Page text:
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Toxicité des substances chimiques, Analyse Toxicologique

Drugs Toxicity

Salicylic Acid

Dermatological Agent, Analgesic Synonyms. Acido Ortóxibenzoico; Acidum Salicylicum; Salizylsäure. Proprietary names. It is an ingredient of many proprietary preparations—see Martindale, The complete drug reference, 33rd Edn, London, Pharmaceutical Press, 2002. 2-Hydroxybenzoic acid C7H6O3=138.1 CAS—69–72–7 Colourless, feathery crystals or a white crystalline powder. M.p. 159°. Soluble 1 in about 550 of water, 1 in about 4… read more »

Capillary Electrophoresis for Drug Analysis

In the second edition (1986) of this reference work, the index doesn’t even mention electrophoresis. Traditional electrophoretic methodologies, although they used simple and reliable equipment, were always limited by their low resolution of analytes, low throughput, the need to visualise the separated bands and the qualitative nature of the results. They were, in fact, the… read more »

High Performance Liquid Chromatography (HPLC)

The ability to separate and analyse complex samples is integral to the biological and medical sciences. Classic column chromatography has evolved over the years, with chromatographic innovations introduced at roughly decade intervals. These techniques offered major improvements in speed, resolving power, detection, quantification, convenience and applicability to new sample types. The most notable of these… read more »

Gas Chromatography

Gas chromatography (GC) is applicable to a wide range of compounds of interest to toxicologists, pharmaceutical and industrial chemists, environmentalists and clinicians. If a compound has sufficient volatility for its molecules to be in the gas or vapour phase at or below 400°, and does not decompose at these temperatures, then the compound can probably… read more »

Thin–layer Chromatography (TLC)

Introduction Thin–layer chromatography (TLC) is a widely used technique for the separation and identification of drugs. It is equally applicable to drugs in their pure state, to those extracted from pharmaceutical formulations, to illicitly manufactured materials and to biological samples. TLC as we know it today (see Fig 1) was established in the 1950s with… read more »

Mass Spectrometry

A mass spectrometer works by generating charged molecules or molecular fragments either in a high vacuum or immediately before the sample enters the high–vacuum region. Instruments typically maintain vacuums of about 10–6 mmHg, since ionised molecules have to be generated in the gas phase to be able to manipulate them using magnetic or electrostatic fields. In… read more »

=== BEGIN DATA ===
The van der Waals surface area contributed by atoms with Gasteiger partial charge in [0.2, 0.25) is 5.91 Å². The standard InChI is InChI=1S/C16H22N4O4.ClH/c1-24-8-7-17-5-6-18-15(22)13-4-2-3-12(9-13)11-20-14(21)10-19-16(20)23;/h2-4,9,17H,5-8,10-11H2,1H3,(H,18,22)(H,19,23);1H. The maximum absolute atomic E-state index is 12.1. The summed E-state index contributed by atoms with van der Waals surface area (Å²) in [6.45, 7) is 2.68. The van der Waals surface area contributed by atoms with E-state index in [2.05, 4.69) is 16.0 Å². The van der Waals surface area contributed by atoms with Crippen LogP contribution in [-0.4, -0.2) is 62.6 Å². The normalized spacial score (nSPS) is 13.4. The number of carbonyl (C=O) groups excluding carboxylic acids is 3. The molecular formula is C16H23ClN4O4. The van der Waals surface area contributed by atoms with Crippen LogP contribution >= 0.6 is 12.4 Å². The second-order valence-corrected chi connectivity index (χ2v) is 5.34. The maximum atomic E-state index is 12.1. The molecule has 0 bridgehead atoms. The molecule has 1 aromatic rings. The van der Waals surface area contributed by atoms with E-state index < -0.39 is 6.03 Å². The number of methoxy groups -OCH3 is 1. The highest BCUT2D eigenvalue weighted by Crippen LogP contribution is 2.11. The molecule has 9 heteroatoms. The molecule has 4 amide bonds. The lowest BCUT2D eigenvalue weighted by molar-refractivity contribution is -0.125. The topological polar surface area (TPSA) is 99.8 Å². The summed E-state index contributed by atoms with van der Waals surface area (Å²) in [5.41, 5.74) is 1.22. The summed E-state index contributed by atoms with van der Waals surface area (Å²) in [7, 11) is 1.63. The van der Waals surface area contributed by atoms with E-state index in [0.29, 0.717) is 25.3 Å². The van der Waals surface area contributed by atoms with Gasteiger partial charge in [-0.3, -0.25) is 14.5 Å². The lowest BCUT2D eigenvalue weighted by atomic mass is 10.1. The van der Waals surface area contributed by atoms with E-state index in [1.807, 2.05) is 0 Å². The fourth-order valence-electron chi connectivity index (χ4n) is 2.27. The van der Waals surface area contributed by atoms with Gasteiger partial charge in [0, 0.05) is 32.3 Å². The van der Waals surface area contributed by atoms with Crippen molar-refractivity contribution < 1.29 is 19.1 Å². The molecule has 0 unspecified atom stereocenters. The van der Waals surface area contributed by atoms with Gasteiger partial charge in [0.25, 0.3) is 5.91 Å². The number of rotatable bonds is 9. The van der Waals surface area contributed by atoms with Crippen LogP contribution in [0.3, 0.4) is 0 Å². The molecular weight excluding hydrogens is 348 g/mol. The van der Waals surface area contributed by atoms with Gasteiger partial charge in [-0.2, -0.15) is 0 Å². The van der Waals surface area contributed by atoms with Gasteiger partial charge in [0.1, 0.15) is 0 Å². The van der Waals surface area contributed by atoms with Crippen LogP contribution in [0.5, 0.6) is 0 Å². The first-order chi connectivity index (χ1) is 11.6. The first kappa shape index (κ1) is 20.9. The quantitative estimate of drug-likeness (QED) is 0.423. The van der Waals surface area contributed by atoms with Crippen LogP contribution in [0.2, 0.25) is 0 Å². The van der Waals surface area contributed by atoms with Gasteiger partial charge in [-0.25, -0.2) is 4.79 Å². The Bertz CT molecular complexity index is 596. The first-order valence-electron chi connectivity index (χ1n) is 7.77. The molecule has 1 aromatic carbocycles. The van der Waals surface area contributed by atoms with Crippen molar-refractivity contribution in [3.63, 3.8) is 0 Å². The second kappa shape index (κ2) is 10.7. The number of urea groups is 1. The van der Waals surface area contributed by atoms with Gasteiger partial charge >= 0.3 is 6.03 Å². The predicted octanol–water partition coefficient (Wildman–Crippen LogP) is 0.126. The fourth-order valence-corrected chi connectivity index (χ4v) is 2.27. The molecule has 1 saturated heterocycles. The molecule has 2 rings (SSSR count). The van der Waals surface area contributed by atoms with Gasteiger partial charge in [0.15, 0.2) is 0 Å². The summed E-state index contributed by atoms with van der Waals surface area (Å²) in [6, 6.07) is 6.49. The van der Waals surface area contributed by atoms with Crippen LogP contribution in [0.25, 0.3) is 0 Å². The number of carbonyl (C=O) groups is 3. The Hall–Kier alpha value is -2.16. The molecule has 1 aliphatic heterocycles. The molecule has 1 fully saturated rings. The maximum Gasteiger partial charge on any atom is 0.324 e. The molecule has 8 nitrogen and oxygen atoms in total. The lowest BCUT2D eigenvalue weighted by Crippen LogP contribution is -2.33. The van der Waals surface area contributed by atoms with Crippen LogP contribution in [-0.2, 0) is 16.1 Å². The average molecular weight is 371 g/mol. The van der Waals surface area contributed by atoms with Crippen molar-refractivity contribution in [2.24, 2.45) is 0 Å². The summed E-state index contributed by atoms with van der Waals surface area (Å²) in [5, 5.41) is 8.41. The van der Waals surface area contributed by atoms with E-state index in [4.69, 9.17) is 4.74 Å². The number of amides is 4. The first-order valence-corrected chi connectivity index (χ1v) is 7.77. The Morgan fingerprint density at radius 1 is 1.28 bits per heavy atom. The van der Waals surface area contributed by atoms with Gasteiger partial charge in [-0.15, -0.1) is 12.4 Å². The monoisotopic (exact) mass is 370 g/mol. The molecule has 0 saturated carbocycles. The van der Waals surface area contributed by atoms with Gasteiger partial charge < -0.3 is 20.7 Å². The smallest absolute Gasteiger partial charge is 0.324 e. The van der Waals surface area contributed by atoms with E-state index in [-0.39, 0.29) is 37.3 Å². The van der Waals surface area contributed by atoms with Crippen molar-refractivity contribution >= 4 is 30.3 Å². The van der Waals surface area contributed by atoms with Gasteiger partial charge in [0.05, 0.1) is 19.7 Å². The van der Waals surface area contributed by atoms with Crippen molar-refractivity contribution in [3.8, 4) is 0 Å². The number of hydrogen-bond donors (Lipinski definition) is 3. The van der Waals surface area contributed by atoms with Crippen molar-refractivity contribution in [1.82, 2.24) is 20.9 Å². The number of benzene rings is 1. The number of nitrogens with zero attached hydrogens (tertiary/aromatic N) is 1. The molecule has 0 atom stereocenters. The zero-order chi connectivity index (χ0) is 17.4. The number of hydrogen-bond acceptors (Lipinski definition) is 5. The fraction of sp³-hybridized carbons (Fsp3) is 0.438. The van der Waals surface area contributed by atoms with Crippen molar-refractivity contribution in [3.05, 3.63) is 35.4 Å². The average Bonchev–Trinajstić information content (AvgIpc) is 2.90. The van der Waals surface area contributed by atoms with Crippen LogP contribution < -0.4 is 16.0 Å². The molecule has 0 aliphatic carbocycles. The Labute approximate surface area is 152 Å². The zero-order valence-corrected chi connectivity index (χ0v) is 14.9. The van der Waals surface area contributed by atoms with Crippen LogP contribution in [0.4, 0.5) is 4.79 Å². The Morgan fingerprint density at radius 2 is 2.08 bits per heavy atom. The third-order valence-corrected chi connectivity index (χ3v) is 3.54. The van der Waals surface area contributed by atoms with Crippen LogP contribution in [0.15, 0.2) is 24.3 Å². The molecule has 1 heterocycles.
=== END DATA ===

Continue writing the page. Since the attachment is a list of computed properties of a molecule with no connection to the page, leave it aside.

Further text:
Nuclear Magnetic Resonance Spectroscopy

Since its first observation in bulk phases in 1945, nuclear magnetic resonance (NMR) spectroscopy, has become one of the foremost methods for molecular identification, for evaluating detailed molecular structures, for understanding conformations and for probing molecular dynamics. If the measurements are carried out under appropriate conditions, NMR spectroscopy can also be used for quantitative analysis…. read more »

Raman Spectroscopy

Vibrational spectroscopy has been an integral tool for the identification and characterisation of drugs. When one thinks of vibrational spectroscopy, typically infrared (IR) techniques come to mind, not Raman spectroscopy. However, over the past 20 years a renaissance of the Raman technique has occurred, mainly through instrumentation development. These developments have led to unique applications… read more »

Near–infrared (NIR) Spectroscopy

The near–infrared (NIR) region of the electromagnetic spectrum extends from about 780 to 2500 nm (or 12800 to 4000 cm–1). It is therefore the part of the spectrum that exists between the red end of the visible spectrum and the beginning of the mid-infrared (IR) region. Its discovery by Herschel in 1800 was the first indication that… read more »

Infra–red Spectroscopy

Infra–red (IR) spectroscopy is the study of the scattering, reflection, absorption or transmission of IR radiation in the spectral range 800 nm to 1 000 000 nm (0.8 to 1000 μm). In older literature (pre–1970), IR radiation was referred to in terms of wavelengths as microns (μm). Nowadays, the wavenumber (ν̃) unit is used almost exclusively. The relationship between wavenumber… read more »

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